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Member: johnm1958

CollectionsYour library (1,113), Anthology (23), Art (14), Astronomy (8), Autobiography (50), Biography (37), Biology & Genetics (7), Climbing and Walking (157), Cycling (14), History (57), Essays (64), Geology (11), Graphic Novel (58), Humour (29), Lake District (27), Leadership (16), Literature (2), Mathematics (19), Philosophy (65), Photography (33), Physics (14), Poetry (8), Psychology (39), Science (72), Short Stories (5), Spiritual (47), Travel (113), Wildlife Guides (2), Fiction (39), Fiction - Classic (18), Fiction - Adventure (5), Fiction - Crime & Mystery (34), Fiction - Historical (14), Fiction - SF (92), Fiction - Fantasy (56), Maps (24), Favorites (1), All collections (1,113)

Reviews4 reviews

TagsScotland (108), Fiction (95), Travel (74), History (62), Humour (52), Graphic Novel (52), SF (52), Philosophy (45), Mountaineering (43), Reference (40) — see all tags

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About meLove books but need more time to read them. Like taking photographs. Have walked, cycled and climbed mainly in Scotland for years. In Summer 2005 I left Perthshire and moved to the NW Highlands of Scotland. Trying to find the time to get out more in the hills I have been distracted by the chance to kayak and putter around in small boats. Of course, here, getting into the car often needs full Goretex covering but no matter what the weather this place is close to Heaven.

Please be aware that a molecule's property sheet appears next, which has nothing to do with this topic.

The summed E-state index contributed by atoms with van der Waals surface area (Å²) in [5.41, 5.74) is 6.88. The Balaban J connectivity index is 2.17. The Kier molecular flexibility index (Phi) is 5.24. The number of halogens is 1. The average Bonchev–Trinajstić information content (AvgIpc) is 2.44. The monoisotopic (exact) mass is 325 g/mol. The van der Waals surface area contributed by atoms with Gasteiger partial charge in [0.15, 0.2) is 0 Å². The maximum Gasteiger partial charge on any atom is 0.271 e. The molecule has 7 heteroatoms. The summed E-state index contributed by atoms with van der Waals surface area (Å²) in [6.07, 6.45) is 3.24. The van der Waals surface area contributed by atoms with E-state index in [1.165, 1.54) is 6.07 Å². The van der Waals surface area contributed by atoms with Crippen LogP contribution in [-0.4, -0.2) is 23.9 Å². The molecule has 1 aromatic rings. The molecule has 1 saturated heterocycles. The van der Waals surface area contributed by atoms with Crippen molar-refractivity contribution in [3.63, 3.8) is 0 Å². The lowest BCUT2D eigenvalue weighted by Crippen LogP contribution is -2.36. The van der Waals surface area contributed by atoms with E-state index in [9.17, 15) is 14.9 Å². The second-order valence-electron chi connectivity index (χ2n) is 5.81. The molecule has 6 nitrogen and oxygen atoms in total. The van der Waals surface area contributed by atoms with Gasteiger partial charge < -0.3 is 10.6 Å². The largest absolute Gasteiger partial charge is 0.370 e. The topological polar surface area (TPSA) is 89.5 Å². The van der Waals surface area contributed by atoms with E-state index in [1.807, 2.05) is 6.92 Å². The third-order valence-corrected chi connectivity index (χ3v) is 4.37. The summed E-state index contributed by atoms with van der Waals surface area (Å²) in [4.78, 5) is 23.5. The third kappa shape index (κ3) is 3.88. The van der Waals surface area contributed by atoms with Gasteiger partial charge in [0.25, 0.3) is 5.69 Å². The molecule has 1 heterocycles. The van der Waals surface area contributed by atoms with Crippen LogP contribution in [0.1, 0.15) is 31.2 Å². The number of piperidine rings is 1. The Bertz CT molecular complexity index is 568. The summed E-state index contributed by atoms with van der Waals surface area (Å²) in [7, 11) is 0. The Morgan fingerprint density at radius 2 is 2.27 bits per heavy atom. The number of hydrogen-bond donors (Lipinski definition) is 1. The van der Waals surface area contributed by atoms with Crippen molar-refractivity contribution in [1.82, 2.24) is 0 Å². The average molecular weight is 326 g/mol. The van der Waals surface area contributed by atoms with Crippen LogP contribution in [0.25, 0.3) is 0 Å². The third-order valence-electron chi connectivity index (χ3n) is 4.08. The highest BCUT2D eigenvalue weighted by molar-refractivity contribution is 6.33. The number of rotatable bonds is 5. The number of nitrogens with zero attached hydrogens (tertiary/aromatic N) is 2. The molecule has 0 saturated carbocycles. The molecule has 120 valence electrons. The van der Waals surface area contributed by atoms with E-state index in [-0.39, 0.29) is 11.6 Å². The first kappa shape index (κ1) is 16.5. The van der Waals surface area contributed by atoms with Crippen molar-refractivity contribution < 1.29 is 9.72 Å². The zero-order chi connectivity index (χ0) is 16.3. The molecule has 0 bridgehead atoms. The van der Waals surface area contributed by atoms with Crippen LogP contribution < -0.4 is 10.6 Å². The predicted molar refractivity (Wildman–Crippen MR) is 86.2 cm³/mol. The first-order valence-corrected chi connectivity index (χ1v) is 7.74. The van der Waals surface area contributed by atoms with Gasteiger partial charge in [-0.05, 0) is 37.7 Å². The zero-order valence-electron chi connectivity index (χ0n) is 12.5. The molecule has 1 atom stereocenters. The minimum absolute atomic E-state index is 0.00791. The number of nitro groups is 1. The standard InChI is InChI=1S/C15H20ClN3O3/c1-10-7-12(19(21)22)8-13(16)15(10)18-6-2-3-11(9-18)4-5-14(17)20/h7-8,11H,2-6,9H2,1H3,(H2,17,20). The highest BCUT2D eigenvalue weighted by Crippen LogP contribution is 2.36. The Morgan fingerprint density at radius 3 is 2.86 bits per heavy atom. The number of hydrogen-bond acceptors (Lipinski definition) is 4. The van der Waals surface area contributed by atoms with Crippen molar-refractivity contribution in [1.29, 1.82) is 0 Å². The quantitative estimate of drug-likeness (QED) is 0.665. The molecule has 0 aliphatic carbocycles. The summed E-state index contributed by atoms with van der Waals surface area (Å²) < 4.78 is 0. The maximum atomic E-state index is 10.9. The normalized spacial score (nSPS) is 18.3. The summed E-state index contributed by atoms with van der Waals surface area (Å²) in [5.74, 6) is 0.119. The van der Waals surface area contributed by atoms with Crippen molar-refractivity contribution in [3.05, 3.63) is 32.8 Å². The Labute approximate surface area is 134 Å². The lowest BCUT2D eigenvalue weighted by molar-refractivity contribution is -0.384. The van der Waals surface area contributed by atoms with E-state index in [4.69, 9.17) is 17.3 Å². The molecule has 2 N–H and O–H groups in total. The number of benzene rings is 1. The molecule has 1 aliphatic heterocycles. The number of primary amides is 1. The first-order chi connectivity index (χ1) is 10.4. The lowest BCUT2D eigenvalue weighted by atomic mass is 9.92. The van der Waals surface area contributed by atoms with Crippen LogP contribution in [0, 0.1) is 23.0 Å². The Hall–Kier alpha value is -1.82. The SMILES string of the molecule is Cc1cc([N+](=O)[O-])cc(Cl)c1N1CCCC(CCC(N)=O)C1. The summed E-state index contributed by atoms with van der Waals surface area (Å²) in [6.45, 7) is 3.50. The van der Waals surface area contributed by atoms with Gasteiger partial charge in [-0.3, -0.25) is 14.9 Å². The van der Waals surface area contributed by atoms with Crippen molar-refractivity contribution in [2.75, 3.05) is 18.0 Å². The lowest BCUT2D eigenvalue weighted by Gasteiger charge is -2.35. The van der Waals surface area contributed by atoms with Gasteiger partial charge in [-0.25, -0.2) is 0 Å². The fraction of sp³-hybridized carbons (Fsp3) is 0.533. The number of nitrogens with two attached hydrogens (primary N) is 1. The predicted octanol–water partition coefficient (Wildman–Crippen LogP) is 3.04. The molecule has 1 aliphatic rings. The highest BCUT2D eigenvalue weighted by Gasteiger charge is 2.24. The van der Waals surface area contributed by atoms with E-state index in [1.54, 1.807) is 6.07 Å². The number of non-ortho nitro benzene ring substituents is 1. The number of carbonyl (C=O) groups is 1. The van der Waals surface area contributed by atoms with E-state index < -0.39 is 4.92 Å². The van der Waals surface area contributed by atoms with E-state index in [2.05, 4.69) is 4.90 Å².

About my libraryWhy is putting books on here so captivating? I think that I have the habit of a Victorian for collecting.

GroupsA Pearl of Wisdom and Enlightenment, Maps and Atlases, Outdoor Readers

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Real nameJohn


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URLs /profile/johnm1958 (profile)
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Member sinceSep 24, 2006

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Thank you so much for your comment! It's great to hear from someone else who enjoyed that book as much as I did. Happy reading!
It's always pleasing to find folks we know featuring in books that others write. In Psycoveritcal you have your neighbour and in that volume there is also picture of Esmond Tressider, I knew him through my better knowledge of his parents, his father Rob was a fellow member of the Oread Mountaineering Club based in Derby. I was a member for about 30 years until I emigrated north. The Tressiders also crop up in Jamie Andrew's book "Life and Limb" so I guess young Es is a name to watch, he'll probably be writing his own stuff before long.
Best regards.
I see you have been reading Psychovertical John. A bit of a heart stopper but he certainly knows how to write it all up...
Hi John,

we also had a fabulous time, just got back last night. Hard to believe that this time yesterday I was snorkelling in the balmy sea getting ready for a last al fresco lunch in Scopello.